Be open, straightforward, and uh, uh, because it was, um, uh, a lot of the development of the other framework was not so open at the time. So, uh, the reason for be open was, uh, in, in welcoming everybody as, uh, a maintainers of this. Okay. It's, uh, Sweet message. Maybe someone else is gonna take this now, so if, if this goes live Oh, will be tight.

Please do take the name. Please do. That's the point, right? . But it's still like the first commits are still on, on that name. Like you can track down the history of the project. Nice. And I guess now as a super experienced maintainer, co-creator, uh, and core contributor, how do you like, decide on what issues to work on?

What, what things to build? Like, Oh, but you know, it's funny, it's super funny. I, I, It's super funny. First, what issues to work? I don't, I ask you to fix them. So I just review what other people got it, send me like I'm not, you know, uh, when I receive an issue I have, it's basically, um, if I believe it's something that somebody else can fix, I'm asking them to fix it.

If it's super hard and I know that it will be impossible for somebody else. To know what to do because typically I screwed up. Um, it's because if it's too hard, I, it means I did, I didn't do a good job, or the other collaborator didn't do a good job anyway. Uh, uh, uh, so we, uh, basically at that point, or maybe it requires a redesign of some of the features of some of the internals and so on, um, we typically take it on, uh, myself or some other of the other collaborators.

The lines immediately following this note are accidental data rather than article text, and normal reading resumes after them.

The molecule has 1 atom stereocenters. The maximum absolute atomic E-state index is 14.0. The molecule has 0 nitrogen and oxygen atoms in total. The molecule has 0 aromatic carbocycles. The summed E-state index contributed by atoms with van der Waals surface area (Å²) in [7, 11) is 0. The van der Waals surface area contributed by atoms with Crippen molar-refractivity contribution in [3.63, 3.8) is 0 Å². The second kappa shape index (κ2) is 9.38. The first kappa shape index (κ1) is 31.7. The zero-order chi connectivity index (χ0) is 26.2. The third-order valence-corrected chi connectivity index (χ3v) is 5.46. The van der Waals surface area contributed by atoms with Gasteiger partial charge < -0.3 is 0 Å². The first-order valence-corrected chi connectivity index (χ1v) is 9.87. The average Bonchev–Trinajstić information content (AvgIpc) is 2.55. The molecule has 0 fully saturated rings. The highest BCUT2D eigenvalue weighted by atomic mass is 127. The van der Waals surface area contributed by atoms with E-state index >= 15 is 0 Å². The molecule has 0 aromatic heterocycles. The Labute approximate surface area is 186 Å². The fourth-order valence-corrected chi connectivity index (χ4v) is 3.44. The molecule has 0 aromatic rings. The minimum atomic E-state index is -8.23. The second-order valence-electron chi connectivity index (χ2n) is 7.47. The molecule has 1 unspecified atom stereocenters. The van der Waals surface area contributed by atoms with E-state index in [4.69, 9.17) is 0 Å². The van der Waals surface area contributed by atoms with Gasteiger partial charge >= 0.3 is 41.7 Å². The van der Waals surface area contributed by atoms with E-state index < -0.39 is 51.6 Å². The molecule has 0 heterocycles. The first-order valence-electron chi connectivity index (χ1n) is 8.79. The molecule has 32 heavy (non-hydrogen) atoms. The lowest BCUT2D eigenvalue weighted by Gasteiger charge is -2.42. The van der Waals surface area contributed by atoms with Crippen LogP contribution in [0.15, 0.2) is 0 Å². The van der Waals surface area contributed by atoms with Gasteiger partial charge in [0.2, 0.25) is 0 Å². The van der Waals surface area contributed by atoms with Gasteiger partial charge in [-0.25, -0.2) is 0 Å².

Most of the time though, it's just like, Hey, you have a bug, you can fix it. Uh, that's the gist. Uh, in term of long term features and planning, uh, typically we, we have a few key, major issues that are being reported and says, Well, next major, we want to fix three or four of those. And that's where, uh, but most of the time it is literally just.

Uh, fixing the box. Okay. And, uh, um, yeah, that's the TLDR of it. And, uh, basically, you know, um, fixing a bug in a certain way that will make things fine. Awesome. And I guess, um, I'm curious, you know, today is a lot different from when you first contributed in the open source community. So what are some training projects or libraries that people out, uh, you know, here?

A few. Mm-hmm. So, uh, I would recommend people to check out and ask, Do Dev. It's a new, uh, web ring for Java based on html. Uh, very fun, very interesting stuff going around. They have a FFI adapter, so that's why they get mentioned. Uh, also they, uh, astronaut build the team has been working on a FFI adapter, so both check out both of them because, you know, it's, uh, uh, uh, they are pretty interesting.

New take on the full stack development story. I would say those are the things that just came out in the last couple of weeks, so, It's launch time. Everybody's launching new stuff, including me, so you will probably ear on on what we are. I'm launching in a few weeks from now, so stay tune. I am preparing something new too, so please.

Exciting. Well, we'll check on the website. We'll put the, the Twitter as well so people can follow you and hear more about it. That's awesome. Yeah. And, um, I guess, uh, last thing, last thing from my end actually, just for my own personal notes. Uh, one is, um, your, your new product, is it, is it closed sourced or is it, or is it open sourced?

It's going to be open source, so everything will be open sourced. Okay. Everything will be open-sourced in a few, in a few weeks or something like that. That's exciting. So something will be, will come out in, in a few weeks from now. Awesome. I'm very excited on, on, uh, on being able, finally able to share this.

I've been working on this stuff for a bit now, so I'm very, very excited for what you're doing.

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Last Updated • Oct 17, 2022